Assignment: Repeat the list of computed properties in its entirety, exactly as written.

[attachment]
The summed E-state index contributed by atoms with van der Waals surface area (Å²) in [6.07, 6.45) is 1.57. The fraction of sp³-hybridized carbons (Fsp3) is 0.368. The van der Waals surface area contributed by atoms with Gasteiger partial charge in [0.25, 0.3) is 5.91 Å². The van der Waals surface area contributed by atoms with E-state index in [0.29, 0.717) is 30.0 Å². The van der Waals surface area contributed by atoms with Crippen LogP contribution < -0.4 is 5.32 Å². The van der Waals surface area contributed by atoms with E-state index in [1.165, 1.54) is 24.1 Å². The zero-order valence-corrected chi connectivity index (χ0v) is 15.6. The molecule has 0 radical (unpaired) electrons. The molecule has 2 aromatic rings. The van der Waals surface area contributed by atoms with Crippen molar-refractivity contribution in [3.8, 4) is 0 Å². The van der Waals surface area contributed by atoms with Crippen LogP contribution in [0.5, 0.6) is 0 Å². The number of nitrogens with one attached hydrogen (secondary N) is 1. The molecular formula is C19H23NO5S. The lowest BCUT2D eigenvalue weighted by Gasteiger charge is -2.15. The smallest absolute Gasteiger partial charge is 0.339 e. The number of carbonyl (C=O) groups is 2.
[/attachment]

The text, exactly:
The summed E-state index contributed by atoms with van der Waals surface area (Å²) in [6.07, 6.45) is 1.57. The fraction of sp³-hybridized carbons (Fsp3) is 0.368. The van der Waals surface area contributed by atoms with Gasteiger partial charge in [0.25, 0.3) is 5.91 Å². The van der Waals surface area contributed by atoms with E-state index in [0.29, 0.717) is 30.0 Å². The van der Waals surface area contributed by atoms with Crippen LogP contribution < -0.4 is 5.32 Å². The van der Waals surface area contributed by atoms with E-state index in [1.165, 1.54) is 24.1 Å². The zero-order valence-corrected chi connectivity index (χ0v) is 15.6. The molecule has 0 radical (unpaired) electrons. The molecule has 2 aromatic rings. The van der Waals surface area contributed by atoms with Crippen molar-refractivity contribution in [3.8, 4) is 0 Å². The van der Waals surface area contributed by atoms with Crippen LogP contribution in [0.5, 0.6) is 0 Å². The number of nitrogens with one attached hydrogen (secondary N) is 1. The molecular formula is C19H23NO5S. The lowest BCUT2D eigenvalue weighted by Gasteiger charge is -2.15. The smallest absolute Gasteiger partial charge is 0.339 e. The number of carbonyl (C=O) groups is 2.